• Rating: 1 out of 5 stars
    I thought these talented actors were wasted on this movie. I don't understand why "God" is always referred to as "he." I am neither an atheist or a believer in any religion, but it's quite clear to me that man created "God" in his own image. If there is a "God," it is larger than human understanding and certainly "man" is not "God." These whole theories are too simple. It was really boring and simplistic.
  • Rating: 4.5 out of 5 stars
    Wow, a beautiful film with a stellar cast! The heady discussion of the existence of God and childhood attachments was interspersed with tension: Why was it his LAST session? Would his daughter get the drugs he needed? Plus really great visuals of London during the wartime.
  • Rating: 3.5 out of 5 stars
    Compelling and challenging conversation between two flawed and fascinating people, especially when played by incredible actors, can make for a thought provoking movie which is exactly what FREUD'S LAST SESSION is.
  • Rating: 3 out of 5 stars
    It is hard for me to rate this. Great actors. Great issues to tackle. Supposedly two intellectual heavyweights battle it out about God but don't get beyond the level of children arguing. Then there was something revealed at the end that made the whole movie a fraud. You will feel like you wasted your time. I said what I said.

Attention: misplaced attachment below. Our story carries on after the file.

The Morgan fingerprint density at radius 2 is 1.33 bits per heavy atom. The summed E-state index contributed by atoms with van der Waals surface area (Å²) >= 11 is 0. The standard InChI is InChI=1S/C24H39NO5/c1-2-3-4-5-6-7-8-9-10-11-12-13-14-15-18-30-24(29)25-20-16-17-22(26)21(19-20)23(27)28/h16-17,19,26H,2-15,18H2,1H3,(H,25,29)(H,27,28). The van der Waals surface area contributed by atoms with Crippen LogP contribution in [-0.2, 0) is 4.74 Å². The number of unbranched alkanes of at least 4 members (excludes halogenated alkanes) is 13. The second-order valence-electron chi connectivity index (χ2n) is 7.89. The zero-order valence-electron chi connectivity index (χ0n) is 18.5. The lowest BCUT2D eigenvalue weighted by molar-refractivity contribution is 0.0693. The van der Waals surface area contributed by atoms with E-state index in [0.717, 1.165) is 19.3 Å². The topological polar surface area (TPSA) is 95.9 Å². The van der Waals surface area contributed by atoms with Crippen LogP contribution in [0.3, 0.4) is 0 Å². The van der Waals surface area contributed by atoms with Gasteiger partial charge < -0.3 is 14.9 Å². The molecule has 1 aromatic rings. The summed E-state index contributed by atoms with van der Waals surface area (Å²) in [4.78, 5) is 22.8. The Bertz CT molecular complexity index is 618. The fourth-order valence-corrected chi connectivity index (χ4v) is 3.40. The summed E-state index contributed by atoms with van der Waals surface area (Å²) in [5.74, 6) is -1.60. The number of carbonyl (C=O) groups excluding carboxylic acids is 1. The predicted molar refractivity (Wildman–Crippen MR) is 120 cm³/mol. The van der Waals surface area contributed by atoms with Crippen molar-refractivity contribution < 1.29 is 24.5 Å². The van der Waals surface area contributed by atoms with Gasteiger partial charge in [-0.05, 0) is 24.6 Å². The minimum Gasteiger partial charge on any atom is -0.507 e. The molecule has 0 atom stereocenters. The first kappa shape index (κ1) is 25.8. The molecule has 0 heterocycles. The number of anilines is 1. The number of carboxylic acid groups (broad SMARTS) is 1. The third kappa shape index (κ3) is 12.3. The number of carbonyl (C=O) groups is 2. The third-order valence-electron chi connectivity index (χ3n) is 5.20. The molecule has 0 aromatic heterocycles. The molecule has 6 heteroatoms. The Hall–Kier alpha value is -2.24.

• Rating: 4.5 out of 5 stars
    Thoughtful and well written hypothetical. Language is strong enough to match the eloquence one would expect in a conversation between the geniuses.
  • Rating: 5 out of 5 stars
    Engrossing, engaging story line, and wonderful acting - especially of course by AH
  • Rating: 5 out of 5 stars
    Quite possibly Anthony Hopkins greatest career achievement. For me, his is the GREATEST PERFORMANCE OF 2023 entirely. Astounding this film has not received more press regarding Hopkins work here. All round outstanding philosophical writing material accompanied with spellbinding delivery makes this one of the years very best films. "It seems to me, Professor, that we've never matured enough to face the terror of being alone in the dark. But religion... For one bright, shining moment... religion made the world our nursery, a little playpen. I have only two words to offer humanity, GROW UP."